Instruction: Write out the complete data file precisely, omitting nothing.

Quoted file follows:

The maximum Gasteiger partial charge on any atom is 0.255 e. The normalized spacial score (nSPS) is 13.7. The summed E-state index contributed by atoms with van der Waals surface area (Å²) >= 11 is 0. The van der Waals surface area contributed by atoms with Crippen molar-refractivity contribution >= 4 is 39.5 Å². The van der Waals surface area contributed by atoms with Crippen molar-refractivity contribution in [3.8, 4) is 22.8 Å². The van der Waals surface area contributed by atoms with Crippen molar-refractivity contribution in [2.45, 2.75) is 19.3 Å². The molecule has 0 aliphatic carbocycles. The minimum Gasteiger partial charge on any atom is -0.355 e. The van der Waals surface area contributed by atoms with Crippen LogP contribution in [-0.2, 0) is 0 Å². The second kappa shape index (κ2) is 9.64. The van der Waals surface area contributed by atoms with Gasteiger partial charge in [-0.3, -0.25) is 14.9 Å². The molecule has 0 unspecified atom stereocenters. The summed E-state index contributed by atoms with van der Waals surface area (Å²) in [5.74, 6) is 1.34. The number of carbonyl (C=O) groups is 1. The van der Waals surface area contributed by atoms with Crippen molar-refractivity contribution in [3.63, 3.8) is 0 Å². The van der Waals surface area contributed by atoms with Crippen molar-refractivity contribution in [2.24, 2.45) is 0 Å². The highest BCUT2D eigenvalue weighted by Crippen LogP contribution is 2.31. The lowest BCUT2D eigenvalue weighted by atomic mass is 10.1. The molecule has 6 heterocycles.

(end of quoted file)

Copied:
The maximum Gasteiger partial charge on any atom is 0.255 e. The normalized spacial score (nSPS) is 13.7. The summed E-state index contributed by atoms with van der Waals surface area (Å²) >= 11 is 0. The van der Waals surface area contributed by atoms with Crippen molar-refractivity contribution >= 4 is 39.5 Å². The van der Waals surface area contributed by atoms with Crippen molar-refractivity contribution in [3.8, 4) is 22.8 Å². The van der Waals surface area contributed by atoms with Crippen molar-refractivity contribution in [2.45, 2.75) is 19.3 Å². The molecule has 0 aliphatic carbocycles. The minimum Gasteiger partial charge on any atom is -0.355 e. The van der Waals surface area contributed by atoms with Crippen LogP contribution in [-0.2, 0) is 0 Å². The second kappa shape index (κ2) is 9.64. The van der Waals surface area contributed by atoms with Gasteiger partial charge in [-0.3, -0.25) is 14.9 Å². The molecule has 0 unspecified atom stereocenters. The summed E-state index contributed by atoms with van der Waals surface area (Å²) in [5.74, 6) is 1.34. The number of carbonyl (C=O) groups is 1. The van der Waals surface area contributed by atoms with Crippen molar-refractivity contribution in [3.63, 3.8) is 0 Å². The van der Waals surface area contributed by atoms with Crippen molar-refractivity contribution in [2.24, 2.45) is 0 Å². The highest BCUT2D eigenvalue weighted by Crippen LogP contribution is 2.31. The lowest BCUT2D eigenvalue weighted by atomic mass is 10.1. The molecule has 6 heterocycles.